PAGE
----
Assassination Nation Isn't A True Story — But It's Inspired By One

Photo: Courtesy of Neon.
Salem, 2018. The start of the school year. High school junior Lily (Odessa Young) and her three best friends’ lives buzz with their usual barely contained levels of debauchery. Bad behavior simmers under the facade of conservative, well-coiffed exteriors. But what happens when that exterior is forcibly ripped off? When private sins are publicly scattered and everyone’s hypocrisy is confirmed?
That’s when systems of politeness topple, when buttoned-up towns become violent states. And that’s the precise transition that Assassination Nation, a thrilling movie out September 21, depicts in chilling detail. In Assassination Nation, half of the citizens of Salem are victim to an extreme hacker who unleashes the content of their phone — including their photos, messaging, and search history — onto the internet. People’s pasts become evidence against their characters. Rogue gun-toting townspeople become the judges, and later the punishers. Unfortunately for Lily, Bex (Hari Nef), Em (Abra), Sarah (Suki Waterhouse), they become targets of the ire.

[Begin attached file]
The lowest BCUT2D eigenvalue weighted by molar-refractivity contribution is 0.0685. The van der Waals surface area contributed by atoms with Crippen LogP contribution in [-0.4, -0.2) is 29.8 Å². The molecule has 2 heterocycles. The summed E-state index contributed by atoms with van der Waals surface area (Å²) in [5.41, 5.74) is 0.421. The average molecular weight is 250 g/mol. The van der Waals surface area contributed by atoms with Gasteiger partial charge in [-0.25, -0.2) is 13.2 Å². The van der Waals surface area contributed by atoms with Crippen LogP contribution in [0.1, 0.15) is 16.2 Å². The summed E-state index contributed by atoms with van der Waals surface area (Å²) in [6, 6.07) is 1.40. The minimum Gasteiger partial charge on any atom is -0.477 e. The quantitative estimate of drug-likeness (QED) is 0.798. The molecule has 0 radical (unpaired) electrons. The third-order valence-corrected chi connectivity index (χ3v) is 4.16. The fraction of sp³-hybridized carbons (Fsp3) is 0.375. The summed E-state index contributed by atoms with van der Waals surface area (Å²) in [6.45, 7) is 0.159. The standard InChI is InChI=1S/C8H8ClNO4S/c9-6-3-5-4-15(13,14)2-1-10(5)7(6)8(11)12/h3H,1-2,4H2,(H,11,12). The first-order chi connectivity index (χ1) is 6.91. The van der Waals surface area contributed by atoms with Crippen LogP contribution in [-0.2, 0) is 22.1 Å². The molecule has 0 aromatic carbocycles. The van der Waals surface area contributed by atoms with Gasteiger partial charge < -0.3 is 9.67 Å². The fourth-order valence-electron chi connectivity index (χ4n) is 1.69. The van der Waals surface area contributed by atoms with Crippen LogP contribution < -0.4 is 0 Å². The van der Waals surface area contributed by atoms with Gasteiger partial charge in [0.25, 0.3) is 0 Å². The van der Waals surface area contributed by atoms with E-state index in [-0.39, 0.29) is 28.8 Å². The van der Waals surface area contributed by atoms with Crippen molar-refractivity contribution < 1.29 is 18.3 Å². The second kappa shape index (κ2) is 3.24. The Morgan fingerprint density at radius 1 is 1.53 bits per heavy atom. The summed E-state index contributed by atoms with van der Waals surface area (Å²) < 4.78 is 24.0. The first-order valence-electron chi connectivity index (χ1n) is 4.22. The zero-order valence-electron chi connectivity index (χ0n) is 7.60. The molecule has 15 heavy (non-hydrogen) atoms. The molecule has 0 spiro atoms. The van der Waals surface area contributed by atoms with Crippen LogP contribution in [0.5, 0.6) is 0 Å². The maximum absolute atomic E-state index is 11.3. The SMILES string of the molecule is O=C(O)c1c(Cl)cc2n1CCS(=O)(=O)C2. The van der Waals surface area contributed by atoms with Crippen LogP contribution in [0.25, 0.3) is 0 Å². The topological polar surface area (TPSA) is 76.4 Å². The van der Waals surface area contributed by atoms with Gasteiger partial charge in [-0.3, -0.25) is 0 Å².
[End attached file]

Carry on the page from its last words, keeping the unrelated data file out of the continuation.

While the elaborate hacking attack in Assassination Nation isn’t based on a real event, the movie is definitely in conversation with history — a truth you’d recognize immediately if you took U.S. History in high school or attended a performance of Arthur Miller’s The Crucible. Centuries earlier, in 1692, the tiny settlement of Salem Village in the Massachusetts Bay Colony was seized by similar hysteria in a months-long saga infamously known as the Salem Witch Trials.
When the term “witch hunt” is used now, it’s usually in reference to a series of Donald Trump tweets or feeble rhetorical retaliations against the #MeToo movement’s sweeping revelations (and ensuing structural changes). Back in the 17th century, when Salem’s saga took place, a witch hunt was far more literal than a cyber rant. Throughout the 1500s and 1600s, a series of witch hunts swept the European Continent and British isles, resulting in the deaths of approximately 40,000 to 60,000 people, 85% of whom were women.
The hunts took place during an era in which, for many people, the presence of the devil was as universally accepted as the color of the sky or the taste of water. Witches were people who consorted with the devil in exchange for supernatural powers, and thus should be persecuted. These hunts were also a convenient way for a community to root out differences, and rid itself of potential enemies to a conservative status quo.